"It's great to see that the history of the ship has been captured through interactive displays to give visitors the opportunity to interact with the Tobruk.
"The Palaszczuk Government worked in partnership with the Bundaberg and Fraser Coast Regional Councils to deliver this project for the community and local tourism operators."
The ex-HMAS Tobruk project has generated approximately 20 temporary full-time jobs for locals throughout the production, towing and scuttling operations, and will continue to have flow on economic benefits to major hubs such as Bundaberg and Hervey Bay.
Minister for Transport and Main Roads Mark Bailey said Maritime Safety Queensland played a critical role in ensuring the safety of the project.
"Maritime Safety Queensland provided specialist advice throughout the process as the Tobruk was prepared for scuttling," he said.
"They also assisted in ensuring the Tobruk's final resting place was outside major shipping routes and posed no risk to vessels operating in the area."
Martin Simons General Manager of the Fraser Coast Regional Tourism & Events said the region has been waiting with anticipation for the scuttling of Ex-HMAS Tobruk.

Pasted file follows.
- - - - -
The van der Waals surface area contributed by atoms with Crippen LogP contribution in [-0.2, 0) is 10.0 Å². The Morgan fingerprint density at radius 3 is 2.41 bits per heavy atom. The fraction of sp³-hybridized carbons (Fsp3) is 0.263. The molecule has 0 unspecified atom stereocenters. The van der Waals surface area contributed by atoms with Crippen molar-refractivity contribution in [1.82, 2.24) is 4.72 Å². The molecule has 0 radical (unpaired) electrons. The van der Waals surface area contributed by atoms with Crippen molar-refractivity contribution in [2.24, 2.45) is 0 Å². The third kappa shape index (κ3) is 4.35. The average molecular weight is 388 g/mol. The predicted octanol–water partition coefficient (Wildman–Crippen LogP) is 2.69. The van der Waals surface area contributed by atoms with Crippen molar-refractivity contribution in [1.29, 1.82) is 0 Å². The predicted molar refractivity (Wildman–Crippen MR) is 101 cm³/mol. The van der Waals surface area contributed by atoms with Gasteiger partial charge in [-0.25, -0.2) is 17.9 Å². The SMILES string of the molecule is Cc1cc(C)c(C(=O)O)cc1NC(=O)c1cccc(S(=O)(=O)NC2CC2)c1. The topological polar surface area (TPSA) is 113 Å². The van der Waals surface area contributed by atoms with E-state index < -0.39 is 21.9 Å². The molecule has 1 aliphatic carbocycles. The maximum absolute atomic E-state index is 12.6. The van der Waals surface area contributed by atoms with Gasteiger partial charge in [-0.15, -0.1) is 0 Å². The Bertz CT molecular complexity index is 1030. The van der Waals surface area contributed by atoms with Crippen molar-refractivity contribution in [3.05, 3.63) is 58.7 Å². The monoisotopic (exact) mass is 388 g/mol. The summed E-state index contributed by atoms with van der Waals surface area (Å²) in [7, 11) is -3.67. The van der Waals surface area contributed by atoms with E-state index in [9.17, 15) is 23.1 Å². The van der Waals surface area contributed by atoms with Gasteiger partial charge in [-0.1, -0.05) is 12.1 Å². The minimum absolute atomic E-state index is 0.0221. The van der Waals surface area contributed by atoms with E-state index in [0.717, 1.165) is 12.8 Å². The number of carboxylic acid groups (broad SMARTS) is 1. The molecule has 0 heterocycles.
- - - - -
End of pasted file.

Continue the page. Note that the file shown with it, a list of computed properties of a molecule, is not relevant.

"This new dive site is a big win for local tourism and will put the Fraser Coast-Bundaberg region on the map as an international-class dive location," Ms Simons said.
"Queensland's vibrant marine life from corals to turtles and the clear waters of Hervey Bay will make the wreck a magnet for divers from around the world."
Maritime and disposals specialists Birdon Pty Ltd employed local contractors to prepare and scuttle the ship, removing over 400 tonnes of material, contaminates and waste from the ship.
Birdon Disposals Manager Trent Raines, said he was honoured to be part of a project that struck cords with many ex-service personnel.
"Four of the local staff we employed to help dismantle the ship had actually served on ex-HMAS Tobruk while she was in action," Mr Raines said.
"For them, having the opportunity to prepare the ship for her final purpose meant a lot, and they were able to say goodbye to a ship that they spent so much time on during their service."